Walmart has siphoned billions of dollars from US taxpayers. Among their various tools is a vast network of overseas tax havens, with assets valued at more than $76 billion. . . [It is] estimated that Walmart workers are subsidized by US taxpayers to the tune of more than $6 billion a year, in public nutrition, health care, and housing assistance programs. The owners of this mega cash cow, the members of the Walton family, are listed among the wealthiest billionaires on the planet. They, like so many of their cohorts, may criticize social programs for everyone else, but they are beneficiaries of the biggest socialized programs in history. (1)
The revelations of the Panama Papers are one more indictment of the system. It is very possible that they are the proverbial straw that will break the camel’s back. These papers connect the dots.
In this election year, we must understand that although the next U.S. president will be symbolic, he or she will have very limited powers. The powers rest in the big corporations and the people who control them. When billionaires are able to pass laws such as the US-Panama Trade Promotion Agreement of 2012, NAFTA, CAFTA, and potentially TPP and TTIP that give corporations more power than sovereign nations, we know that we the people must demand change. We must create a Life Economy that is based on cleaning up pollution, regenerating devastated economies, developing new technologies that recycle and do not ravage the earth, and creating systems that alleviate desperation, poverty, hunger, and the causes of violence and terrorism. This system must include fair taxation. Those who benefit from the infrastructure must help pay for it.
Above all, the Panama Papers should encourage each and every one of us to understand that we have a responsibility to ourselves and future generations to reverse this terribly destructive course we’ve permitted our leaders to take. The New Confessions of an Economic Hit Man provides strategies and lists that every individual can employ to transform the Death Economy into a Life Economy. The short version is that we can all use social media to force corporations to transform the Death Economy into a Life Economy.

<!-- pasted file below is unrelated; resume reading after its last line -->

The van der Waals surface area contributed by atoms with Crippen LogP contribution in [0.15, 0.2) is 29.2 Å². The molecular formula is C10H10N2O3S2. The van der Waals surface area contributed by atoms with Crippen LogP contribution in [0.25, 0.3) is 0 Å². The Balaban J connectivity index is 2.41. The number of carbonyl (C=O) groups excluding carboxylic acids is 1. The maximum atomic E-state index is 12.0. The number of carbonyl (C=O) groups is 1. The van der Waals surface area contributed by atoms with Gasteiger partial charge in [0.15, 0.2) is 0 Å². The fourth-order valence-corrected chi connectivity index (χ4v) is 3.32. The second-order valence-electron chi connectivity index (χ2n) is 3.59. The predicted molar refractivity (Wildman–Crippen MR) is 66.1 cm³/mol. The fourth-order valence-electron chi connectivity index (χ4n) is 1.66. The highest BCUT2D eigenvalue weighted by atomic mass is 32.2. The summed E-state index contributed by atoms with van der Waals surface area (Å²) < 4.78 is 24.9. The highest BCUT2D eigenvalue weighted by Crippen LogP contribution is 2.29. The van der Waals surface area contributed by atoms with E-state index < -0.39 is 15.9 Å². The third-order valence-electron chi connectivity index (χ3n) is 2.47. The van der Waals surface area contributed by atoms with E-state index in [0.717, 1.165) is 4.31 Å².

Recently one of the least populated states in the U.S. passed a law forcing corporations to label GMOs. As a result, some of the biggest food producers in the country – Kellogg, General Mills, Campbell Soup, Mars, and ConAgri – committed to the national labeling of GMOs. A small group of activists and bloggers in Vermont, a state with less than 0.2% of U.S. population, convinced these food giants to change their policies.
There are those who will want to focus the Panama Papers findings on “arch enemies” like Putin and Islamic Extremists – and on the excesses of celebrities and overpaid, under taxed athletes. Let us not be distracted. Let us instead understand that the real villains are the super rich who finance political campaigns and promise lucrative consulting jobs to politicians if they lose or decide not to run for office in the next election – and who take the money they make off the rest of us to tax havens like Panama.
Let the Panama Papers serve as a warning to all of us not to turn a blind eye on legalized crimes. Let the people of Vermont encourage all of us to take action.
(1) John Perkins, The New Confessions of an Economic Hit Man (Oakland, CA: Berrett-Koehler, 2016) p 273